It can be challenging to distinguish between pedal kayaks that share many similarities, particularly when they are priced similarly. Therefore, when selecting a suitable option, it is important to carefully compare their features. In this regard, let's compare the Hobie Outback and Compass to identify their distinctions.
The Mirage Outback
The Mirage Outback is a pedal-powered fishing kayak suitable for freshwater and ocean expeditions. Its MirageDrive 180 pedal drive system with Turbo Kick-Up fins provides forward and reverse motion, and the two-piece paddle and wider Vantage CTW seat are included.
Designed to offer a stable platform for fishing, the deck features advanced EVA grip pads that enhance traction when standing. With a rudder system that improves tracking, this kayak is well-suited for open water and currents. Additionally, the rudder features Kick-Up technology that automatically raises it in shallow waters or when it encounters underwater objects.
The rudder can be operated using the deck's knobs on both sides. The kayak is constructed to allow for a quick and silent journey to the fishing location with the use of your feet. It features ample gear storage space, including a large rear tank well, a covered bow hatch, four flush-mounted rod holders, and H-Rails and H-Tracks for mounting extra accessories. Additionally, there is a rectangular center hatch that can be used to store tackle.
For a lengthy day of fishing, the Mirage Outback could provide a comfortable kayak experience.
- Provides a stable platform
- Features Kick-Up fins and rudder
- Offers a standing platform
- Has ample storage space
- Considerably heavy
- Can be expensive
The Mirage Compass
The Mirage Compass is a pedal kayak designed for both fishing and recreational paddling, and it's relatively lightweight for a pedal kayak. It comes with a MirageDrive GT pedal drive system, a rudder system, and a two-piece paddle.
The MirageDrive GT pedal system features Kick-Up fin technology, which can be useful in shallow or rocky areas. However, a drawback is that it only allows pedaling forwards. The rudder is designed to flip up on impact with underwater objects, and it can be steered using the control on the deck next to the seat.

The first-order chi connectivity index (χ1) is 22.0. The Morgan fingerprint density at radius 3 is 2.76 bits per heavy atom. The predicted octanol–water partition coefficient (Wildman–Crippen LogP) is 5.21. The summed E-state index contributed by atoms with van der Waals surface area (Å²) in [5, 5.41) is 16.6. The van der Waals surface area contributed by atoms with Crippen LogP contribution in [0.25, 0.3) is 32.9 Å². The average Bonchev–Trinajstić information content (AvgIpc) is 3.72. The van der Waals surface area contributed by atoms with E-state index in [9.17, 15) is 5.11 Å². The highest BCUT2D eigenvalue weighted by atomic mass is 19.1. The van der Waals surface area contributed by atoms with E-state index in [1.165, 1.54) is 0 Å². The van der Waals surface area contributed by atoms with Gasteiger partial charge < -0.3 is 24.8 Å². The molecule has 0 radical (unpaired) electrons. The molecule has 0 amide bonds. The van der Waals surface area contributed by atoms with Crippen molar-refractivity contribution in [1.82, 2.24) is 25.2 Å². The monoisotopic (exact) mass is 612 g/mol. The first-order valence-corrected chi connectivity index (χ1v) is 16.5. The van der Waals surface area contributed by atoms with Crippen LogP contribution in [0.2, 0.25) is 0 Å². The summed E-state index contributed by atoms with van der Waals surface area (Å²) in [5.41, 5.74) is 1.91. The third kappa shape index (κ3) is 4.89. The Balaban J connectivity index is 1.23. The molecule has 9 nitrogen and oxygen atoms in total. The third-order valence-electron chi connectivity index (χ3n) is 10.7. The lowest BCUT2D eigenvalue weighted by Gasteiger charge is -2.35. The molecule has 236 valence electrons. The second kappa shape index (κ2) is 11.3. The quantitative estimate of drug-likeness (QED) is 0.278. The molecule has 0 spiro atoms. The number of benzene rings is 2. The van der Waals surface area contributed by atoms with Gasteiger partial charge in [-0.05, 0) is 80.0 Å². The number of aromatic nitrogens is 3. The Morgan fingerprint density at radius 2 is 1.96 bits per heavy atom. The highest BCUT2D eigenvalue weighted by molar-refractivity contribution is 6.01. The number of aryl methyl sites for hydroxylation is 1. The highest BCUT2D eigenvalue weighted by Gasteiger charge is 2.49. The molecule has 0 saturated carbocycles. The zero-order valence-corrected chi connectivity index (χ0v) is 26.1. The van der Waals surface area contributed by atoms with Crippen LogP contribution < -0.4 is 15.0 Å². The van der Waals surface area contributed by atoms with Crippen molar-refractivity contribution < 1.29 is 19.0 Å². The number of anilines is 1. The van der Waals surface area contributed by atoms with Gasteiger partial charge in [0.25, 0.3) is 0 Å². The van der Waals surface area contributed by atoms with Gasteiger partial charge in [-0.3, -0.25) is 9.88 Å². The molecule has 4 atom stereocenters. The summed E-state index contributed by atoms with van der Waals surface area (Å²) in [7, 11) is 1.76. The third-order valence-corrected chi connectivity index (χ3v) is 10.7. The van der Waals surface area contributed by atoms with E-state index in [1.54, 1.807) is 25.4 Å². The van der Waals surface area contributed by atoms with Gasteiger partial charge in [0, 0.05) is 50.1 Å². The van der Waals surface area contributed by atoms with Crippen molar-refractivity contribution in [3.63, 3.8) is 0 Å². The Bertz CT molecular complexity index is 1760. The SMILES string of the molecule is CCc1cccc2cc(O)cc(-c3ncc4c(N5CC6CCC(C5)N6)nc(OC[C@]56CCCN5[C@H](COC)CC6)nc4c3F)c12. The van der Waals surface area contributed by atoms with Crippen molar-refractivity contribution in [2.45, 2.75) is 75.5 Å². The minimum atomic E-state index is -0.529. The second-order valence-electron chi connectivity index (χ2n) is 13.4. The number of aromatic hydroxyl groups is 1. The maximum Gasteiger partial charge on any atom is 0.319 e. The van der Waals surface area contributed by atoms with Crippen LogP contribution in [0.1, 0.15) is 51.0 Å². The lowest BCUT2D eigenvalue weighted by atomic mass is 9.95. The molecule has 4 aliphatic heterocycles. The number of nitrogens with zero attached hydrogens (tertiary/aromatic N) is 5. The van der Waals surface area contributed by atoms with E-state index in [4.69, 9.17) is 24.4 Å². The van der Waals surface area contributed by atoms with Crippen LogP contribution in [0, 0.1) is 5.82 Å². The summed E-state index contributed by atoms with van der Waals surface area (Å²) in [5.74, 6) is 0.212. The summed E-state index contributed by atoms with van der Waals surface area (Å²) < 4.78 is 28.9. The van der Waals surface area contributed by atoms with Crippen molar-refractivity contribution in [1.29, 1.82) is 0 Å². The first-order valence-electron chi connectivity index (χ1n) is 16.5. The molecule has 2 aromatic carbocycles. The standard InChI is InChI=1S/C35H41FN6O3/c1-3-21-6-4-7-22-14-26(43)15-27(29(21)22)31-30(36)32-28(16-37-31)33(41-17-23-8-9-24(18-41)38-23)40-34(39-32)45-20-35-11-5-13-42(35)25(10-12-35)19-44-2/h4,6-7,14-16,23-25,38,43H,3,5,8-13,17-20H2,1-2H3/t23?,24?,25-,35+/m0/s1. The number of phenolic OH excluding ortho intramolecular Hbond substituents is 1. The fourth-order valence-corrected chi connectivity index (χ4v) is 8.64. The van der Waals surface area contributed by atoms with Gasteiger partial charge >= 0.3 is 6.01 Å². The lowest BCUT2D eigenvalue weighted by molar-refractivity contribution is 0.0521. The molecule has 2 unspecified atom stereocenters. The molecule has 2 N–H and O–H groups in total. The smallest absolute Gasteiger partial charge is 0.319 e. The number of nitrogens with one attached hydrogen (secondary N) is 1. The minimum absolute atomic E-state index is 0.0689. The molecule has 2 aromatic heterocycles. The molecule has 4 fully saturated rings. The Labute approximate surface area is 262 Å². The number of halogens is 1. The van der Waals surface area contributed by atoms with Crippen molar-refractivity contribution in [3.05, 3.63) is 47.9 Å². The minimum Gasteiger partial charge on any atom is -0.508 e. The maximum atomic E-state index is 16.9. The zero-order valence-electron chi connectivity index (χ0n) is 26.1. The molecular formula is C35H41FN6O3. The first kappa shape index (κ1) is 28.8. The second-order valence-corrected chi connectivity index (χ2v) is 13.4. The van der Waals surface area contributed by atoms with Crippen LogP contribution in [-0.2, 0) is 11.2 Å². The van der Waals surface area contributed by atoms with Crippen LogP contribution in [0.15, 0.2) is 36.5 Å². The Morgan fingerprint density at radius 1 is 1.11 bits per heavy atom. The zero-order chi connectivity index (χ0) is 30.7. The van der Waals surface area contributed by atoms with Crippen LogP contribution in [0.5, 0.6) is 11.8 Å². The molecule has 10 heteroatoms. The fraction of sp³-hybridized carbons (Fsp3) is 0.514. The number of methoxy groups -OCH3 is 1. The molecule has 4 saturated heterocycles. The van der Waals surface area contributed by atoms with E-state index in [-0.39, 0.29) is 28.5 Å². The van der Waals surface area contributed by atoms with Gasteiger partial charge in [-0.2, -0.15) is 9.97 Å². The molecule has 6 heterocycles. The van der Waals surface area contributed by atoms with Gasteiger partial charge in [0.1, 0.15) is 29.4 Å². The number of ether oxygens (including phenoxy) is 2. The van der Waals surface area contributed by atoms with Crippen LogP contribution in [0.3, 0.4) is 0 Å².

The mesh fabric seat is adjustable and built for breathability and comfort, and it's mounted at an optimal height for fishing.
Regarding storage, there's a large cargo deck with bungees at the stern and a mesh-covered storage area at the bow, in addition to two flush-mounted rod holders and an 8-inch center hatch. The two H-Tracks enable you to attach your accessories.
This kayak could be a good choice for a light fishing or recreational trip. However, if you're looking for more fishing features and additional mounting points, the Outback might be a better option.
- Kick-Up fins and rudder
- Limited fishing features
- Forward-only pedal drive
Differences between the Compass and Outback kayaks:
- Only pedals forward
- No padded platform for standing
- Single control for rudder
- Shorter hull length
- Two H-Tracks and no H-Rails
- 8-inch hatch and mesh-covered bow storage
- Lighter weight at 87 pounds
- Lower weight capacity at 400 pounds
- Mesh seat with adjustable backrest
- Pedals forward and backward
- Padded platform for standing
- Dual controls for rudder
- Longer hull length
- Twice as many H-Tracks and H-Rails
- Rectangular hatch for tackle storage and bow hatch
- Heavier weight at 103 pounds
- Higher weight capacity at 425 pounds
- Wider, more elevated four-way adjustable Vantage seat
Both the Hobie Outback and Compass are pedal kayaks that prioritize stability for fishing. However, one key difference is that the Outback has a forward and reverse pedaling system, while the Compass is only capable of forward motion. In addition, the Outback offers a more advanced, multi-adjustable seat compared to the Compass.
Overall, the Outback provides more features and is better suited for dedicated anglers. We hope you found this comparison helpful and please share your thoughts with us.